Meanwhile, developers planning to remodel offices must buy out or relocate existing tenants. Consequently, the financial case for conversion is often unsatisfactory. Only office buildings traded at a substantial discount are likely to achieve profitable transformation. In some cases, it can be more expensive to renovate an old office building than to build a whole new apartment building.

Some policymakers are working to make the process smoother. Cities are loosening zoning rules and experimenting with tax breaks as vacant office buildings threaten landlords’ bottom lines, commercial property tax revenue and the business of nearby stores and restaurants. New York Mayor Eric Adams predicts such incentives will bring 20,000 new apartments in his city by 2033. London plans to use its Square Mile space to build 1,500 new homes by 2030. Calgary, with a third of its offices empty, is home to a more ambitious plan. In 2021, the Canadian city launched a grant program for developers willing to give it a go. Officials have since pledged more than C$153 million ($115 million) in grants.

Currently, conversion is a growing but relatively niche pursuit. However, plunging real estate values, ever-emptier office cubicles and growing political support suggest things will accelerate. Moody’s Analytics expects the U.S. office vacancy rate to peak at around 19% in 2023 and remain elevated for at least five years. Even with a healthy economy, demand for office space looks unlikely to return to pre-pandemic levels. Research firm Gallup estimates that Americans with jobs that can be done remotely will spend 37% fewer days in the office than before covid hit.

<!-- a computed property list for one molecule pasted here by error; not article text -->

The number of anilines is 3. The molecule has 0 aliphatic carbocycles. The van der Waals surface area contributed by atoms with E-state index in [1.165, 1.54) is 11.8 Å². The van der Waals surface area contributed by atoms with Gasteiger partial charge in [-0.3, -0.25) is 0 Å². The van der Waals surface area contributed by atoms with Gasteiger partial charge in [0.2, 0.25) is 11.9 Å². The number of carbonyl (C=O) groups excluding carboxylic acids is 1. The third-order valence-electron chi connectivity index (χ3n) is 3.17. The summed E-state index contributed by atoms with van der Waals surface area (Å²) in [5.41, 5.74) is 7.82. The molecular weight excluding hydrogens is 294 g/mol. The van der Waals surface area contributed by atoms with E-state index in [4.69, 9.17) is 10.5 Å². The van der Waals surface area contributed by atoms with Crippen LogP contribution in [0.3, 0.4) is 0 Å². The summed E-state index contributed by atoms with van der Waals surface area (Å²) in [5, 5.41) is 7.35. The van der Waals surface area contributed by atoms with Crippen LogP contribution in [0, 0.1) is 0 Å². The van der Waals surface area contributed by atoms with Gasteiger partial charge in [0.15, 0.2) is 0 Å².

In fact, the future may look more like Lower Manhattan. While 25 Water Street is new, office conversions in the area are an old phenomenon. After the 1987 stock market crash left nearly a third of New York’s offices empty, tax incentives were used to entice developers to convert aging office buildings into homes. The September 11 attacks accelerated the process, as businesses moved to other parts of town. About 83,000 people live in Lower Manhattan today, up from fewer than 700 in 1970.

The result is a family-friendly enclave, and a neighborhood that serves as a blueprint for struggling office hubs elsewhere. Children on playground swings and residents walking their dogs have transformed the fabric of what was once a 9-to-5 financial center. A nearby boathouse offers free kayak trips on the Hudson River during the summer. During the colder months, skaters gallop around the outdoor rink at Brookfield Place, a shopping center near the waterfront. The financial firm’s relocation comes as a group of more creative tenants move in, including two media giants, Condé Nast and GroupM. The death of office buildings doesn’t necessarily mean the death of downtowns.